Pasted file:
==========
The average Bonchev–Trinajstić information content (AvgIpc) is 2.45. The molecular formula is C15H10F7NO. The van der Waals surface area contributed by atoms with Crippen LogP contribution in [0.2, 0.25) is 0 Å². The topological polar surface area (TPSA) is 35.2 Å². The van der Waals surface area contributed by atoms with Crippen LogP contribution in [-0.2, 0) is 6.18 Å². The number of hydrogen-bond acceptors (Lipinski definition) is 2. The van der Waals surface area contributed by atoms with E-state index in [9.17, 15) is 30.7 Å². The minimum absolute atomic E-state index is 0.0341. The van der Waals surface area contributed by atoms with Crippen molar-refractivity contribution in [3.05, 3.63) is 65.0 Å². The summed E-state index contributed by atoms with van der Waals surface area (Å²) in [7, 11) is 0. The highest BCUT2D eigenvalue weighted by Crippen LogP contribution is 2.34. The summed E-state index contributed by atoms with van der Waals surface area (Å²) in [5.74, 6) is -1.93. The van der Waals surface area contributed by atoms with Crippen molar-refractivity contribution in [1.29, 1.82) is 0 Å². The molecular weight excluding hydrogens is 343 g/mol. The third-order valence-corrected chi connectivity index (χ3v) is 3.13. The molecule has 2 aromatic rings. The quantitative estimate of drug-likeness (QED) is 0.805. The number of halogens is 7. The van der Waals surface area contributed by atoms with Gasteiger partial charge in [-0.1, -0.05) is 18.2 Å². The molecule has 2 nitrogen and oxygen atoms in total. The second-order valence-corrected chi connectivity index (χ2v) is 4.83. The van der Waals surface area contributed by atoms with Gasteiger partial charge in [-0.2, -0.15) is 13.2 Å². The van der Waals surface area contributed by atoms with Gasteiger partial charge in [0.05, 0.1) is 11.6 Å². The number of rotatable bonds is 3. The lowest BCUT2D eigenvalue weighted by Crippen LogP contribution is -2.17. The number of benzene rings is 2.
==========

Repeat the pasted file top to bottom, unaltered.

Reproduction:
The average Bonchev–Trinajstić information content (AvgIpc) is 2.45. The molecular formula is C15H10F7NO. The van der Waals surface area contributed by atoms with Crippen LogP contribution in [0.2, 0.25) is 0 Å². The topological polar surface area (TPSA) is 35.2 Å². The van der Waals surface area contributed by atoms with Crippen LogP contribution in [-0.2, 0) is 6.18 Å². The number of hydrogen-bond acceptors (Lipinski definition) is 2. The van der Waals surface area contributed by atoms with E-state index in [9.17, 15) is 30.7 Å². The minimum absolute atomic E-state index is 0.0341. The van der Waals surface area contributed by atoms with Crippen molar-refractivity contribution in [3.05, 3.63) is 65.0 Å². The summed E-state index contributed by atoms with van der Waals surface area (Å²) in [7, 11) is 0. The highest BCUT2D eigenvalue weighted by Crippen LogP contribution is 2.34. The summed E-state index contributed by atoms with van der Waals surface area (Å²) in [5.74, 6) is -1.93. The van der Waals surface area contributed by atoms with Crippen molar-refractivity contribution in [1.29, 1.82) is 0 Å². The molecular weight excluding hydrogens is 343 g/mol. The third-order valence-corrected chi connectivity index (χ3v) is 3.13. The molecule has 2 aromatic rings. The quantitative estimate of drug-likeness (QED) is 0.805. The number of halogens is 7. The van der Waals surface area contributed by atoms with Gasteiger partial charge in [-0.1, -0.05) is 18.2 Å². The molecule has 2 nitrogen and oxygen atoms in total. The second-order valence-corrected chi connectivity index (χ2v) is 4.83. The van der Waals surface area contributed by atoms with Gasteiger partial charge in [-0.2, -0.15) is 13.2 Å². The van der Waals surface area contributed by atoms with Gasteiger partial charge in [0.05, 0.1) is 11.6 Å². The number of rotatable bonds is 3. The lowest BCUT2D eigenvalue weighted by Crippen LogP contribution is -2.17. The number of benzene rings is 2.